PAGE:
According to researchers at the University of Vermont, the majority of medical cannabis patients in the state do not believe their primary care doctor is a “good source of information regarding cannabis.”
In a study published in the Journal of Primary Care & Community Health surveying 1,009 Vermont primary care patients, the researchers found 45 percent of respondents used cannabinoids over the past year but just 18 percent of those patients said their primary care physician was a good resource for information on cannabis.
The median age of the respondents was 51-years-old.
The majority of patients surveyed who used cannabis said it was helpful for conditions such as anxiety, depression, arthritis, pain, sleep, and nausea. Medical cannabis has been legal in Vermont since 2004.
“Primary care providers need to be knowledgeable about cannabinoids to best support patient care. In addition, with a significant number of patients reporting cannabinoids helpful for medical conditions common in primary care, it is important that research continue to identify the potential benefits and harms of cannabis.” – “Use and Reported Helpfulness of Cannabinoids Among Primary Care Patients in Vermont,” Jan-Dec 2020, Journal of Primary Care & Community Health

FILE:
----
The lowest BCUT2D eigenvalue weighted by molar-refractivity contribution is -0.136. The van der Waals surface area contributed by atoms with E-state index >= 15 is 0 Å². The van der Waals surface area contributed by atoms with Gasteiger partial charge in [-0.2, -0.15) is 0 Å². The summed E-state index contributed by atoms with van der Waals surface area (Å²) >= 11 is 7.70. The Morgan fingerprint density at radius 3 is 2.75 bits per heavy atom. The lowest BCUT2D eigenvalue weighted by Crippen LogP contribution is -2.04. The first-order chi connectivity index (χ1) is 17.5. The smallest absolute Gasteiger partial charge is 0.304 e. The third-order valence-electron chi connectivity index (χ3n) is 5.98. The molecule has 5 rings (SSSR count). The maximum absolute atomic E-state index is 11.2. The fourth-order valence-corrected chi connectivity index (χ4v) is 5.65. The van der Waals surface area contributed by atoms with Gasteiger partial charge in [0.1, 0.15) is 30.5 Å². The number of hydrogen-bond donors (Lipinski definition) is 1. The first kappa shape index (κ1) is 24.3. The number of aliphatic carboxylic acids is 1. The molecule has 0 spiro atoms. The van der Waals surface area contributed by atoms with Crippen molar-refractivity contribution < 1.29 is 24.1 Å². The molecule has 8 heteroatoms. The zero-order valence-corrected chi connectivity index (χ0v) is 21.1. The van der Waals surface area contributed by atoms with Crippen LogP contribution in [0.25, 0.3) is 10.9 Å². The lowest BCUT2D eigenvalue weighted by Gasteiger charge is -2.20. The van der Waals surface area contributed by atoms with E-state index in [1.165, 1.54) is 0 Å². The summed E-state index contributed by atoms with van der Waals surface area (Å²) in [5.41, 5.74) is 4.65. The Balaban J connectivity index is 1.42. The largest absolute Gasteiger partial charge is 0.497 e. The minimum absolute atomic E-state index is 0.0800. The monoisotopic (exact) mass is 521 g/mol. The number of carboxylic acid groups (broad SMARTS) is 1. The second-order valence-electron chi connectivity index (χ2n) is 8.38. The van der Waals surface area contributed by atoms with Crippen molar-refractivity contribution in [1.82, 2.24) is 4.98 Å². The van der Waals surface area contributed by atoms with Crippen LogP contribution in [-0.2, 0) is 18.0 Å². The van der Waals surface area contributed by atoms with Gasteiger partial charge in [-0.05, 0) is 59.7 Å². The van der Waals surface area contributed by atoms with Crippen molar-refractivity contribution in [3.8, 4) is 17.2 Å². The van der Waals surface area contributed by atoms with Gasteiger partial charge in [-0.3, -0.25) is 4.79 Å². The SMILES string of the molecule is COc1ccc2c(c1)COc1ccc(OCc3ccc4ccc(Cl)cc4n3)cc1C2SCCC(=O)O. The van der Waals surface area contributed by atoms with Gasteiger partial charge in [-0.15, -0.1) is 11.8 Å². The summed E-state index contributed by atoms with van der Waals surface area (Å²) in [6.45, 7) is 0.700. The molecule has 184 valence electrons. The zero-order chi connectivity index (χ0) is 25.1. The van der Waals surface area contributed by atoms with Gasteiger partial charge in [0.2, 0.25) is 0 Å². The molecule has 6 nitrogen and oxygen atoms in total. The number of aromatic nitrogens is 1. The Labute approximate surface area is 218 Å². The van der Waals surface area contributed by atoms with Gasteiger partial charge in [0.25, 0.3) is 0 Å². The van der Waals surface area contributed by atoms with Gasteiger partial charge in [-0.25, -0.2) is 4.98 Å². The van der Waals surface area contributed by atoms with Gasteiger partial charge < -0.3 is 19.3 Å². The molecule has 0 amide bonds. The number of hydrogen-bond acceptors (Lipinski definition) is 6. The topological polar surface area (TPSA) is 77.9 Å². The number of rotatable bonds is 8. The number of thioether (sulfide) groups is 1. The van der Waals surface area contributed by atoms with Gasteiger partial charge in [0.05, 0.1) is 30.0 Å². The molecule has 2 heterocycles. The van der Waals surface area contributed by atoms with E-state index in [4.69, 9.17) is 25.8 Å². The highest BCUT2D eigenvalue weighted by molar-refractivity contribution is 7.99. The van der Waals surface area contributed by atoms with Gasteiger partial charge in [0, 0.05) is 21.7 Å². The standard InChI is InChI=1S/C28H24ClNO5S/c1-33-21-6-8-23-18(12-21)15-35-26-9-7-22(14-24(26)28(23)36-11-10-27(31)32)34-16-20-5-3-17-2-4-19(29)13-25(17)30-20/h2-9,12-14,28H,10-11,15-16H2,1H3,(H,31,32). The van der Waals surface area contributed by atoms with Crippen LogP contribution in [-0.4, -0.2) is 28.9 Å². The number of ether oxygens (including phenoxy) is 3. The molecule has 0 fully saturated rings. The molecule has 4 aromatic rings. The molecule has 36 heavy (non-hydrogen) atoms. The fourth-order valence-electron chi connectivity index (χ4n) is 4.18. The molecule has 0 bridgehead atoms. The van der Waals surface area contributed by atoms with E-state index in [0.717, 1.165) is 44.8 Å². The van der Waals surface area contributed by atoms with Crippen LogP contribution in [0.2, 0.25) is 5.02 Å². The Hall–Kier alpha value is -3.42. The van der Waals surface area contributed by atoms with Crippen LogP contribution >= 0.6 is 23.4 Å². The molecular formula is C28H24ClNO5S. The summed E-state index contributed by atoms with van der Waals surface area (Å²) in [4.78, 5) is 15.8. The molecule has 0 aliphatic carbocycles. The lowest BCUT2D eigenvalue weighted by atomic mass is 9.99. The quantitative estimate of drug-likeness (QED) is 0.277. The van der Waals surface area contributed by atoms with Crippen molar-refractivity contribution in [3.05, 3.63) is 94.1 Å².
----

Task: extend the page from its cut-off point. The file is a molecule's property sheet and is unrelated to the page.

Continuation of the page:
The researchers said the knowledge gap among primary care physicians results in “providers having difficulty navigating conversations surrounding cannabinoid use.”
A 2017 survey of medical school curriculum deans conducted by researchers at the Washington University School of Medicine in St. Louis, Missouri found that 66.7 percent of respondents indicated their graduates were not prepared to recommend medical cannabis and another 25 percent said their graduates were not even prepared to answer medical cannabis questions.
Other surveys have consistently purported that medical professionals do not believe they know enough about the health and safety effects of cannabis.